publication date: Jul. 28, 2017
Conversation with The Cancer Letter
Will Parsons: This is a fantastic opportunity to test precision oncology for pediatric patients in a large-scale way
Donald Will Parsons
COG study co-chair, pediatric oncologist at Baylor College of Medicine and Texas Children’s Cancer Center.
Though NCI-MATCH and Pediatric MATCH are similar in structure, they represent different approaches to oncology.
While a small minority of adult cancer patients in the U.S. get treated on-protocol, in pediatric oncology only a small proportion of patients receive care off-protocol. Altogether 90 percent of childhood cancer patients are treated at institutions that are part of Children’s Oncology Group.
For Pediatric MATCH, this means that any findings would be quickly transmitted through the system, making it easier to enrich cohorts of kids who may be responding to specific treatments.
Also, with this level of coordination, the standard of care could change literally overnight.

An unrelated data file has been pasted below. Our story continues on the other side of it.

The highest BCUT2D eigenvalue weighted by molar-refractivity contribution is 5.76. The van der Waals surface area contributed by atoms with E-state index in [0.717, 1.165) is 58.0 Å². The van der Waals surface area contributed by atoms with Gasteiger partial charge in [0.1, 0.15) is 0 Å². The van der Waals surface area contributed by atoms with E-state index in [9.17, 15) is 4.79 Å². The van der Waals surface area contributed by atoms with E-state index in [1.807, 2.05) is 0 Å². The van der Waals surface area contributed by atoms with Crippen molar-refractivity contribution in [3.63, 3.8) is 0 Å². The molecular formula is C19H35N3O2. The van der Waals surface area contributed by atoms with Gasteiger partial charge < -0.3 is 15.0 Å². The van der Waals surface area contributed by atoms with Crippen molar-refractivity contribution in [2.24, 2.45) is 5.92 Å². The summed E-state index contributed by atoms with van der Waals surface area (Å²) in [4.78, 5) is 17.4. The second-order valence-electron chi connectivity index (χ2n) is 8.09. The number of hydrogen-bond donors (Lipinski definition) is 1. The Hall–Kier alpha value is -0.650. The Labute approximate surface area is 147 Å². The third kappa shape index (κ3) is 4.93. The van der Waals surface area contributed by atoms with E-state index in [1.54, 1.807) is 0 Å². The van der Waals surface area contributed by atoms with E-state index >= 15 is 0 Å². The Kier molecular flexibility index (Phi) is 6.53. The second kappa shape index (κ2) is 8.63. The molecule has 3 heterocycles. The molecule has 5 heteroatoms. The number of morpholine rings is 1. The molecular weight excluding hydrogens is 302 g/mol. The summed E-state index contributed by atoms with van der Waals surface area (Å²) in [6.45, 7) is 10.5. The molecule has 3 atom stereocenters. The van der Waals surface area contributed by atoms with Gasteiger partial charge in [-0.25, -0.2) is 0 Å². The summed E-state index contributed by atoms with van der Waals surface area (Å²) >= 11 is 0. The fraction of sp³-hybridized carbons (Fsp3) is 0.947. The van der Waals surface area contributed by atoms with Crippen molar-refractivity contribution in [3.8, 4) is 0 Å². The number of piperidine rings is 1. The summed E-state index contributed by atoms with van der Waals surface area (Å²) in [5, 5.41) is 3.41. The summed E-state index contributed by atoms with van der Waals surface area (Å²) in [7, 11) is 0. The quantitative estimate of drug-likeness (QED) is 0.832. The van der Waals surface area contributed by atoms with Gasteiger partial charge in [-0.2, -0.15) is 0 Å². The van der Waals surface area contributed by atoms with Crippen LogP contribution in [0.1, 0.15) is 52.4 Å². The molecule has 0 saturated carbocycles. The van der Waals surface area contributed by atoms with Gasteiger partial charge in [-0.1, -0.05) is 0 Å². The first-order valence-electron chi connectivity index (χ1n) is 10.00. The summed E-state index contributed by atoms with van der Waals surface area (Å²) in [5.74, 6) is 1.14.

“Although pediatric cancer is a much less common disease than in adults, in one sense we do have the advantage of being able to utilize this NCI-funded clinical trial consortium, the COG, for Pediatric MATCH,” COG study co-chair Donald “Will” Parsons, a pediatric oncologist at Baylor College of Medicine and Texas Children’s Cancer Center.
“The vast majority of kids with cancer in the United States are treated at COG institutions. And so, by opening a screening protocol through COG, not just at a single site or in a small consortium, but across the entire Children’s Oncology Group, we’re really … Continue reading Will Parsons: This is a fantastic opportunity to test precision oncology for pediatric patients in a large-scale way
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